[19]Miao, Z., Glatz, P., Ru, Y., 2005. Free-range Poultry Production – A Review. https://doi.org/10.5713/AJAS.2005.113.

[20]Arnott et al., 2017; Mee and Boyle, 2020.

[21]Delsart et al., 2020; Pietrosemoli and Tang, 2020.

[22]Sevi et al., 2009; Tiezzi et al., 2019.

[23]Arnott et al., 2017; Mee and Boyle, 2020.

[24]Sossidou el al, 2011.

[25]Delsart et al, 2020.

[26]Honeyman, M., Weber, L., 1996. Swine system options for Iowa. Iowa State University: Aldo Leopold Center for Sustainable Agriculture Animal Science II [B], May 3–4.

[27]Barnett et al., 2001; Salajpal, K., Karolyi, D., Luković, Z., 2013. Sanitary aspects of outdoor farming systems. Acta Agric. Slov. Suppl 4, 109–117; Salajpal et al., 2013.  

[28]Tiezzi et al., 2019.

[29]Delsart et al, 2020; Park, Hyun-Suk, Byungrok Min, et Sang-Hyon Oh. 2017. « Research Trends in Outdoor Pig Production – A Review ». Asian-Australasian Journal of Animal Sciences 30 (9): 1207‑14. https://doi.org/10.5713/ajas.17.0330.

[30]Fraser et al, 2013.

[31]Fraser et al, 2013.

[32]Honeyman, 1991; Salajpal et al., 2013.

[33]Arnott et al., 2017.

[34]Sevi et al., 2009.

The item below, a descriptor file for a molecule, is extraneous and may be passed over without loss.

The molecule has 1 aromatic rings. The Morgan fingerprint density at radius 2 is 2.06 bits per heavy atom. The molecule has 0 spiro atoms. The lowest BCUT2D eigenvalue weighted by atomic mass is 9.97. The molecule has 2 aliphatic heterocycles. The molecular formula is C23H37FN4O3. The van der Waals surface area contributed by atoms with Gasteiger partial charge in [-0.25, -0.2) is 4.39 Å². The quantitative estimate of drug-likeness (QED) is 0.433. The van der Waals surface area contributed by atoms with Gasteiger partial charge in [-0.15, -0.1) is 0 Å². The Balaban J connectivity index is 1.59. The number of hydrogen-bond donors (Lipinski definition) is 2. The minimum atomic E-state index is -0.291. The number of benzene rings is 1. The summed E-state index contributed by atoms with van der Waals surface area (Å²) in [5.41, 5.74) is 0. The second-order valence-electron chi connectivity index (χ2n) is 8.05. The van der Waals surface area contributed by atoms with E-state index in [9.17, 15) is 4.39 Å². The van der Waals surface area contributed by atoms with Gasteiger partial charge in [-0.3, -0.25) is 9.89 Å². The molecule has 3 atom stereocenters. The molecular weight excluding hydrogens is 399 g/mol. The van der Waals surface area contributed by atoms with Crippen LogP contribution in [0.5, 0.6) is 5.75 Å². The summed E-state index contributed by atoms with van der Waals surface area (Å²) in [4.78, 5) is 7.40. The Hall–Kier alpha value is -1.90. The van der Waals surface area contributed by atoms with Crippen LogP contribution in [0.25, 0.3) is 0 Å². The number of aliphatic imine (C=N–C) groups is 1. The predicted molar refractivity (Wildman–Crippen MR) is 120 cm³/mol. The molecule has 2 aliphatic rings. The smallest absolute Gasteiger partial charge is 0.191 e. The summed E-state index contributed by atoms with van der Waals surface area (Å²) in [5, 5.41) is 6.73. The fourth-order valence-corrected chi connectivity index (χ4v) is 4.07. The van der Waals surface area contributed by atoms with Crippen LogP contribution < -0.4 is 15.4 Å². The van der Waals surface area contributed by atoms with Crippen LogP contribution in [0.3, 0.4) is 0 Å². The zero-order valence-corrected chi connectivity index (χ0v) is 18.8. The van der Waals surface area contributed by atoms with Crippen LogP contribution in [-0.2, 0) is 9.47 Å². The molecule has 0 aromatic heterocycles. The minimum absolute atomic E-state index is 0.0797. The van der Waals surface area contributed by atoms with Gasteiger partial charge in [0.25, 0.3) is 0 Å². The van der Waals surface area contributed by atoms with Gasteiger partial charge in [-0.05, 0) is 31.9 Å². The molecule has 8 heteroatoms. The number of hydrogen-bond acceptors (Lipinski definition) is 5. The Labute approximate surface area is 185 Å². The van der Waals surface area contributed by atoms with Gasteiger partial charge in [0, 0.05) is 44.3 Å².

[35]Salajpal et al., 2013.

[36]Thamsborg, S.M., Roepstorff, A., Larsen, M., 1999. Integrated and biological control of parasites in organic and conventional production systems. Veterinary parasitology 84, 169–186.

[37]Knierim, U., 2006. Animal welfare aspects of outdoor runs for laying hens: a review. NJAS: Wageningen Journal of Life Sciences 54, 133–145. https://doi.org/10.1016/S1573-5214(06)80017-5

[38]Salajpal et al., 2013.

[39]Sossidou el al, 2011.

[40]Bogosavljević-Bošković, S., S. Rakonjac, V. Dosković, et M. D. Petrović. 2012. « Broiler rearing systems: a review of major fattening results and meat quality traits ». World’s Poultry Science Journal 68 (2): 217‑28. https://doi.org/10.1017/S004393391200027X

[41]Von Keyserlingk, M.A., Cestari, A.A., Franks, B., Fregonesi, J.A., Weary, D.M., 2017. Dairy cows value access to pasture as highly as fresh feed. Scientific reports 7, 44953.

[42]Charlton, G.L., Rutter, S.M., East, M., Sinclair, L.A., 2013. The motivation of dairy cows for access to pasture. Journal of Dairy Science 96, 4387–4396.Delsart, M., Pol, F., Dufour, B., Rose, N., Fablet, C., 2020 ; Legrand, A.L., Von Keyserlingk, M.A.G., Weary, D.M., 2009. Preference and usage of pasture versus free-stall housing by lactating dairy cattle. Journal of dairy science 92, 3651–3658.

[43]Legrand et al, 2009.